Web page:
VDOE is supporting the initiative with $250,000 in funding from the commonwealth’s 21st Century Learning Centers federal grant. Other partners include Virginia Commonwealth University, the Wendell Scott Foundation, Richmond Raceway, Henrico County Public Schools, the Henrico Education Foundation, NextUp RVA and Richmond Public Schools.


The federally funded 21st Century Community Learning Centers program supports the creation of opportunities for academic enrichment during non-school hours for children, particularly students who attend high-poverty and low-performing schools. The program helps students meet state and local standards in core academic subjects, such as reading and mathematics; offers students enrichment activities that complement regular academic programs; and offers literacy and other educational services to the families of participating children.

Every  school district- just ought to ramp up their offerings for learners and their families and provide real-life relevant instruction, hands-on learning experiences, and deliver inspiration, increased life and career options and ‘mirrors’ to communities who see life and themselves through too many windows.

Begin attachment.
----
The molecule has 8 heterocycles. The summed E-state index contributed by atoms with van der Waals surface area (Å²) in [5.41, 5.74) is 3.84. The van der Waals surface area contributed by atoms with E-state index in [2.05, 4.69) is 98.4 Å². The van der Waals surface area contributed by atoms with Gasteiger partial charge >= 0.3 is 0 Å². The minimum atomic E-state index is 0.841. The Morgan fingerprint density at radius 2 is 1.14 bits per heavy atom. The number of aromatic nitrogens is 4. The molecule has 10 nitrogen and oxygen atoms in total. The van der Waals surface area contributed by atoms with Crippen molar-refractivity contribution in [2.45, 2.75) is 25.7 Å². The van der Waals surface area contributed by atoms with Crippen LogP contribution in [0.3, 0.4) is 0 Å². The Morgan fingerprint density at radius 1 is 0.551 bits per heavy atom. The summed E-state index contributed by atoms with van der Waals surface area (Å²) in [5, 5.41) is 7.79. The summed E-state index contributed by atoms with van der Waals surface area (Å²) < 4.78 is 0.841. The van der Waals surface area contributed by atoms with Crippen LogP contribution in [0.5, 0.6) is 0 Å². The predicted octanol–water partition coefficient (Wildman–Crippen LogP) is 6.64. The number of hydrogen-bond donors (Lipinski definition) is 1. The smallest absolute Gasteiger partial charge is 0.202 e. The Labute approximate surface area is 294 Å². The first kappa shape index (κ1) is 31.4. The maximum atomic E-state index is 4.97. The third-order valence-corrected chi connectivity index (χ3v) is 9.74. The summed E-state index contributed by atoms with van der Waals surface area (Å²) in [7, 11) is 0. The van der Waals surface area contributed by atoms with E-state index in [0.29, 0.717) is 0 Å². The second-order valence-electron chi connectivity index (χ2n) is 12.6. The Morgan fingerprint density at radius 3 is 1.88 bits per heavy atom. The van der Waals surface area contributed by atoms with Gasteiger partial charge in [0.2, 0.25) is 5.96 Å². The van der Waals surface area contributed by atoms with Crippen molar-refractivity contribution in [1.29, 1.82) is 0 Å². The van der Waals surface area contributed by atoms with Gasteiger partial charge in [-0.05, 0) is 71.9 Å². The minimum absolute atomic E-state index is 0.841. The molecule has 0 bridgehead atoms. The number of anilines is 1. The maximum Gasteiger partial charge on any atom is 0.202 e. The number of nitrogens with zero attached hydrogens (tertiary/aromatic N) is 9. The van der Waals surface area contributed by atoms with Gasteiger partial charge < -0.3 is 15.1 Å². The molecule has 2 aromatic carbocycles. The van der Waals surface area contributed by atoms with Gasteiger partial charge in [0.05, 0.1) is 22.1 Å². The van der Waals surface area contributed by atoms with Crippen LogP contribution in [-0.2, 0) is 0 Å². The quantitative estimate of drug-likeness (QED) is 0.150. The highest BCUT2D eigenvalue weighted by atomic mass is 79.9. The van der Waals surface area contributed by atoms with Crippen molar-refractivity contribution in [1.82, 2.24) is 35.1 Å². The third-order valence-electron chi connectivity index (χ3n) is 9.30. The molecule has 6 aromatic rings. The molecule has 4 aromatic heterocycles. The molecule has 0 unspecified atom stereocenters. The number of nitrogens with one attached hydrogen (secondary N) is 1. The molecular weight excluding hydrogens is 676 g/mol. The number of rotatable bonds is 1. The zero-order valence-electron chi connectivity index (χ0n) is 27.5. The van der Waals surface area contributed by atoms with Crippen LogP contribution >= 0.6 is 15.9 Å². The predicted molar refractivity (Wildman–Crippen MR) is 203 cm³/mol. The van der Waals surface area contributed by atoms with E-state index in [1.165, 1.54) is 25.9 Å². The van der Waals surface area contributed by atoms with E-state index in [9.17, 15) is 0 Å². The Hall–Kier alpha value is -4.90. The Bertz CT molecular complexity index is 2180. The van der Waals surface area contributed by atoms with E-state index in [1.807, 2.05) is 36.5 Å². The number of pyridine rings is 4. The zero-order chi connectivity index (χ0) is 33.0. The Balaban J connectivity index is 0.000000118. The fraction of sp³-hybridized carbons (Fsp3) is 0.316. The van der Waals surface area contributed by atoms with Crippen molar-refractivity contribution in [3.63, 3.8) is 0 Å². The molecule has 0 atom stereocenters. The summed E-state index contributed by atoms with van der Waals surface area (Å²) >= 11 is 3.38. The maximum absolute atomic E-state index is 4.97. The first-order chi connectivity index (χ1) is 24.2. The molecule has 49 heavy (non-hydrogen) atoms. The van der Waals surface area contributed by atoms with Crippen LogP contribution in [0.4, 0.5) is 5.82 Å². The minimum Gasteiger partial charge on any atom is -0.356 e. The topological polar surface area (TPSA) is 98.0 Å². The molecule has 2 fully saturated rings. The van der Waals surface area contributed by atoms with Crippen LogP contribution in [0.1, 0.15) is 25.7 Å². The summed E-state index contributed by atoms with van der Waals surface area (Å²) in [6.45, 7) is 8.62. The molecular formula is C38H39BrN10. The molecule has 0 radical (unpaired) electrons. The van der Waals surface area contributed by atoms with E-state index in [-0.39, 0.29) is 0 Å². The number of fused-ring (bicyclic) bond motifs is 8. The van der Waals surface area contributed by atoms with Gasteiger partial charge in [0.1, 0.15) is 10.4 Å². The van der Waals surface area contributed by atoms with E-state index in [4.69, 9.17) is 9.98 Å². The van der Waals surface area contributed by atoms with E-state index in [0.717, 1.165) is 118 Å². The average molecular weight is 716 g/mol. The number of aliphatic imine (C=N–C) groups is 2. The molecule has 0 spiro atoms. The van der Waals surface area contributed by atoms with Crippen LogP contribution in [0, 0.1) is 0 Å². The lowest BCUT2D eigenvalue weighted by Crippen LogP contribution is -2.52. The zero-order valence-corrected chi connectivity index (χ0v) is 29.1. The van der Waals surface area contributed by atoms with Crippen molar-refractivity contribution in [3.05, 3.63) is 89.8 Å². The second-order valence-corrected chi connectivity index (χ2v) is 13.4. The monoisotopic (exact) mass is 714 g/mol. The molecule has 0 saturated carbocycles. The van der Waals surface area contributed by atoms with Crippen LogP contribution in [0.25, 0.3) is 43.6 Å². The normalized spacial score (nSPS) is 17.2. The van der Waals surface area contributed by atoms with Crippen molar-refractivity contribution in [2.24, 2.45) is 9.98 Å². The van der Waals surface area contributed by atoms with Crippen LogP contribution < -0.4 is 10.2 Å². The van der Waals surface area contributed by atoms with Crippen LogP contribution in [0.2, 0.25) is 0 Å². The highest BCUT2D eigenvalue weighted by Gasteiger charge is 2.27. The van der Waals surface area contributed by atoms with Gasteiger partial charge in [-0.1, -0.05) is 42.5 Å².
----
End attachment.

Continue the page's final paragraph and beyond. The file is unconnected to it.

We, as parents and educators, spend more than enough  time placing windows in front of children, amidst an underlying assumption that children will which is particularly impactful to children of color. Impacting their self-image, self-esteem, and limiting the natural inclination to dream without boundaries, the absence of the introduction of brilliant achievers who look like them works to perpetuate the ‘status quo’. ALL children need exposure to black and brown excellence…as a naturally-occurring example of equity, possibilities, and less rigid views on race and ethnicity.

Event such as these are not, no, should not be, rare opportunities to turn the world, as taught, upside down. It is actually right side up. When deliberate, intentional, carefully planned, and collaborative, lower income community schools and educators can teach to a fully engaged audience. I am deeply moved and encouraged by the state of Virginia’s walking the talk  in the desire for excellence through equity.